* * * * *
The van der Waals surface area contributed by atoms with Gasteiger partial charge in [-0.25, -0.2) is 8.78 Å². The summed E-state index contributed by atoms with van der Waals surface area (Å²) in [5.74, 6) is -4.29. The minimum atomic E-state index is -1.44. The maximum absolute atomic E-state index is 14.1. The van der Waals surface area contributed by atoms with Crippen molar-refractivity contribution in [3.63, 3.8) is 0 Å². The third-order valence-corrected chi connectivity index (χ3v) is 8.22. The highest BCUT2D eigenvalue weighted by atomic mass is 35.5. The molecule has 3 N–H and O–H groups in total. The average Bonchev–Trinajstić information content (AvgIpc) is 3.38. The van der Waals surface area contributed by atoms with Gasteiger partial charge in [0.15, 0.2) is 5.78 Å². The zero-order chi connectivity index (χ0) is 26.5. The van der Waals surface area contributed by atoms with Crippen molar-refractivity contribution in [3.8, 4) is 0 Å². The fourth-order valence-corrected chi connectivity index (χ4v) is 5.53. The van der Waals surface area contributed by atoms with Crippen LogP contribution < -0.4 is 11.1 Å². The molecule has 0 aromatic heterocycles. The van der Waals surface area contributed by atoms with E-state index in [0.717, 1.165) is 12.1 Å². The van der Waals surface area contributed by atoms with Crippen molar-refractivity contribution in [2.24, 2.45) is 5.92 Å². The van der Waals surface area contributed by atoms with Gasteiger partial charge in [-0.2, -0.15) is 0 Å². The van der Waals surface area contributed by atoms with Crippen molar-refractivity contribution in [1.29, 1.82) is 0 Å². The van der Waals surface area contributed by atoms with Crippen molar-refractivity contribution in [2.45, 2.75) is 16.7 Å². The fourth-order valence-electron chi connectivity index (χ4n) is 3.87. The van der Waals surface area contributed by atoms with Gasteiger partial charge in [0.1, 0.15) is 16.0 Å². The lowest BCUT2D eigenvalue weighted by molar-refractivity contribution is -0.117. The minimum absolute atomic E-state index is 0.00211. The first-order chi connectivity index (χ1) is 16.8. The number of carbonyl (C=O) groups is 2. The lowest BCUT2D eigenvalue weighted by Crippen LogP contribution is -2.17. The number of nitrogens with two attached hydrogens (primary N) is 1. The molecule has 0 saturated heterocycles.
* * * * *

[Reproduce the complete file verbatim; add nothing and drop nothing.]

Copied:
The van der Waals surface area contributed by atoms with Gasteiger partial charge in [-0.25, -0.2) is 8.78 Å². The summed E-state index contributed by atoms with van der Waals surface area (Å²) in [5.74, 6) is -4.29. The minimum atomic E-state index is -1.44. The maximum absolute atomic E-state index is 14.1. The van der Waals surface area contributed by atoms with Crippen molar-refractivity contribution in [3.63, 3.8) is 0 Å². The third-order valence-corrected chi connectivity index (χ3v) is 8.22. The highest BCUT2D eigenvalue weighted by atomic mass is 35.5. The molecule has 3 N–H and O–H groups in total. The average Bonchev–Trinajstić information content (AvgIpc) is 3.38. The van der Waals surface area contributed by atoms with Gasteiger partial charge in [0.15, 0.2) is 5.78 Å². The zero-order chi connectivity index (χ0) is 26.5. The van der Waals surface area contributed by atoms with Crippen molar-refractivity contribution in [3.8, 4) is 0 Å². The fourth-order valence-corrected chi connectivity index (χ4v) is 5.53. The van der Waals surface area contributed by atoms with Crippen LogP contribution < -0.4 is 11.1 Å². The molecule has 0 aromatic heterocycles. The van der Waals surface area contributed by atoms with E-state index in [0.717, 1.165) is 12.1 Å². The van der Waals surface area contributed by atoms with Crippen molar-refractivity contribution in [2.24, 2.45) is 5.92 Å². The van der Waals surface area contributed by atoms with Gasteiger partial charge in [-0.2, -0.15) is 0 Å². The van der Waals surface area contributed by atoms with Crippen molar-refractivity contribution in [1.29, 1.82) is 0 Å². The van der Waals surface area contributed by atoms with Crippen molar-refractivity contribution in [2.45, 2.75) is 16.7 Å². The fourth-order valence-electron chi connectivity index (χ4n) is 3.87. The van der Waals surface area contributed by atoms with Gasteiger partial charge in [0.1, 0.15) is 16.0 Å². The lowest BCUT2D eigenvalue weighted by molar-refractivity contribution is -0.117. The minimum absolute atomic E-state index is 0.00211. The first-order chi connectivity index (χ1) is 16.8. The number of carbonyl (C=O) groups is 2. The lowest BCUT2D eigenvalue weighted by Crippen LogP contribution is -2.17. The number of nitrogens with two attached hydrogens (primary N) is 1. The molecule has 0 saturated heterocycles.